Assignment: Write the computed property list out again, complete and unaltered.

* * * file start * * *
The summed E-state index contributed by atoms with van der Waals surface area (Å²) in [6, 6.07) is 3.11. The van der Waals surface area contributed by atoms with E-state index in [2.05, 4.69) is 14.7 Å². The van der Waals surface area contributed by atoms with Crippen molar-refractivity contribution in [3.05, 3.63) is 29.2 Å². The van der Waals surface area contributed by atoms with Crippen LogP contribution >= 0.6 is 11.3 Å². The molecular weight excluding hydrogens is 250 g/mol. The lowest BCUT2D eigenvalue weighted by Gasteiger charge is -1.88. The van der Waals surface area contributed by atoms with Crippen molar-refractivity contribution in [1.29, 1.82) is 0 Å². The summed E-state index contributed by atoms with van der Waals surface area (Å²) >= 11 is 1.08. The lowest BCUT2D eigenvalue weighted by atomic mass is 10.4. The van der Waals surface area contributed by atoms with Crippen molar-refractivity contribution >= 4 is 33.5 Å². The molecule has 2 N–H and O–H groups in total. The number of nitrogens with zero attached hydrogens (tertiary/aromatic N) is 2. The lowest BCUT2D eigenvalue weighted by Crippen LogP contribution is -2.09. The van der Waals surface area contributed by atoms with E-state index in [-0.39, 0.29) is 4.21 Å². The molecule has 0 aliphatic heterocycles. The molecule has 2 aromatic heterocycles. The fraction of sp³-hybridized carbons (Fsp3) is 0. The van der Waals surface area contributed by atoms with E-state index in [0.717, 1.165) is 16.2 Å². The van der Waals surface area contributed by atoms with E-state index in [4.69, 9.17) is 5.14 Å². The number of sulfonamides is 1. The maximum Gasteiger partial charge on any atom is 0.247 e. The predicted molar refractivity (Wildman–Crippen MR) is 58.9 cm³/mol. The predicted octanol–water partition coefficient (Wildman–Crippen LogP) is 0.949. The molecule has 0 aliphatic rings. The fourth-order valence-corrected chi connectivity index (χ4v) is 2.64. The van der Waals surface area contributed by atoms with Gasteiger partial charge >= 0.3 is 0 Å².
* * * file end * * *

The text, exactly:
The summed E-state index contributed by atoms with van der Waals surface area (Å²) in [6, 6.07) is 3.11. The van der Waals surface area contributed by atoms with E-state index in [2.05, 4.69) is 14.7 Å². The van der Waals surface area contributed by atoms with Crippen molar-refractivity contribution in [3.05, 3.63) is 29.2 Å². The van der Waals surface area contributed by atoms with Crippen LogP contribution >= 0.6 is 11.3 Å². The molecular weight excluding hydrogens is 250 g/mol. The lowest BCUT2D eigenvalue weighted by Gasteiger charge is -1.88. The van der Waals surface area contributed by atoms with Crippen molar-refractivity contribution in [1.29, 1.82) is 0 Å². The summed E-state index contributed by atoms with van der Waals surface area (Å²) >= 11 is 1.08. The lowest BCUT2D eigenvalue weighted by atomic mass is 10.4. The van der Waals surface area contributed by atoms with Crippen molar-refractivity contribution >= 4 is 33.5 Å². The molecule has 2 N–H and O–H groups in total. The number of nitrogens with zero attached hydrogens (tertiary/aromatic N) is 2. The lowest BCUT2D eigenvalue weighted by Crippen LogP contribution is -2.09. The van der Waals surface area contributed by atoms with E-state index in [-0.39, 0.29) is 4.21 Å². The molecule has 0 aliphatic heterocycles. The molecule has 2 aromatic heterocycles. The fraction of sp³-hybridized carbons (Fsp3) is 0. The van der Waals surface area contributed by atoms with E-state index in [0.717, 1.165) is 16.2 Å². The van der Waals surface area contributed by atoms with E-state index in [4.69, 9.17) is 5.14 Å². The number of sulfonamides is 1. The maximum Gasteiger partial charge on any atom is 0.247 e. The predicted molar refractivity (Wildman–Crippen MR) is 58.9 cm³/mol. The predicted octanol–water partition coefficient (Wildman–Crippen LogP) is 0.949. The molecule has 0 aliphatic rings. The fourth-order valence-corrected chi connectivity index (χ4v) is 2.64. The van der Waals surface area contributed by atoms with Gasteiger partial charge >= 0.3 is 0 Å².